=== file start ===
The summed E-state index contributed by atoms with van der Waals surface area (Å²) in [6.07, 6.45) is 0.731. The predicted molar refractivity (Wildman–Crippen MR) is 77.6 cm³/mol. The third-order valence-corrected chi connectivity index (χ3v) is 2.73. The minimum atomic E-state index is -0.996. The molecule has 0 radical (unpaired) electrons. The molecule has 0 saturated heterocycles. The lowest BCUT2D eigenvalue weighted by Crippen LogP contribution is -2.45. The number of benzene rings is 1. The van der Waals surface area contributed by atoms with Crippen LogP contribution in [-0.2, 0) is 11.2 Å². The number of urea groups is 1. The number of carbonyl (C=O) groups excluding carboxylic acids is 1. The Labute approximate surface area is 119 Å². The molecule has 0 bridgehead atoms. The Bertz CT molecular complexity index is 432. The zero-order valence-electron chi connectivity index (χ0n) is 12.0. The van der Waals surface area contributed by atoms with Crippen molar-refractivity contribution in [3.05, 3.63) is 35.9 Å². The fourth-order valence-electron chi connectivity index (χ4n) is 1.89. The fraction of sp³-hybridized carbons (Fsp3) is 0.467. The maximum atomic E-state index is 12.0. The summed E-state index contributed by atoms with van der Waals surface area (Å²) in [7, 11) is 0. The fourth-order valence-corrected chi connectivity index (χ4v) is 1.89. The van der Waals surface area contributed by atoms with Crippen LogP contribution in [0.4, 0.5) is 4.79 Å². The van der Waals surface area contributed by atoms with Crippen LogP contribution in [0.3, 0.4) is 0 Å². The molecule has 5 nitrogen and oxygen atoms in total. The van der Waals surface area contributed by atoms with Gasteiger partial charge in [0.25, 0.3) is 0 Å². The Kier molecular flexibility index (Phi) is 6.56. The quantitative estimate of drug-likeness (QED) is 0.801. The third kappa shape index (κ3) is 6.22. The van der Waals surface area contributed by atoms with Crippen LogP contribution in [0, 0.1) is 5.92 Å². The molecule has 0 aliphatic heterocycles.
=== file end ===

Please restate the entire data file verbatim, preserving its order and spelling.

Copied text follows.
The summed E-state index contributed by atoms with van der Waals surface area (Å²) in [6.07, 6.45) is 0.731. The predicted molar refractivity (Wildman–Crippen MR) is 77.6 cm³/mol. The third-order valence-corrected chi connectivity index (χ3v) is 2.73. The minimum atomic E-state index is -0.996. The molecule has 0 radical (unpaired) electrons. The molecule has 0 saturated heterocycles. The lowest BCUT2D eigenvalue weighted by Crippen LogP contribution is -2.45. The number of benzene rings is 1. The van der Waals surface area contributed by atoms with Crippen LogP contribution in [-0.2, 0) is 11.2 Å². The number of urea groups is 1. The number of carbonyl (C=O) groups excluding carboxylic acids is 1. The Labute approximate surface area is 119 Å². The molecule has 0 bridgehead atoms. The Bertz CT molecular complexity index is 432. The zero-order valence-electron chi connectivity index (χ0n) is 12.0. The van der Waals surface area contributed by atoms with Crippen molar-refractivity contribution in [3.05, 3.63) is 35.9 Å². The fourth-order valence-electron chi connectivity index (χ4n) is 1.89. The fraction of sp³-hybridized carbons (Fsp3) is 0.467. The maximum atomic E-state index is 12.0. The summed E-state index contributed by atoms with van der Waals surface area (Å²) in [7, 11) is 0. The fourth-order valence-corrected chi connectivity index (χ4v) is 1.89. The van der Waals surface area contributed by atoms with Crippen LogP contribution in [0.4, 0.5) is 4.79 Å². The van der Waals surface area contributed by atoms with Crippen LogP contribution in [0.3, 0.4) is 0 Å². The molecule has 5 nitrogen and oxygen atoms in total. The van der Waals surface area contributed by atoms with Gasteiger partial charge in [0.25, 0.3) is 0 Å². The Kier molecular flexibility index (Phi) is 6.56. The quantitative estimate of drug-likeness (QED) is 0.801. The third kappa shape index (κ3) is 6.22. The van der Waals surface area contributed by atoms with Crippen LogP contribution in [0, 0.1) is 5.92 Å². The molecule has 0 aliphatic heterocycles.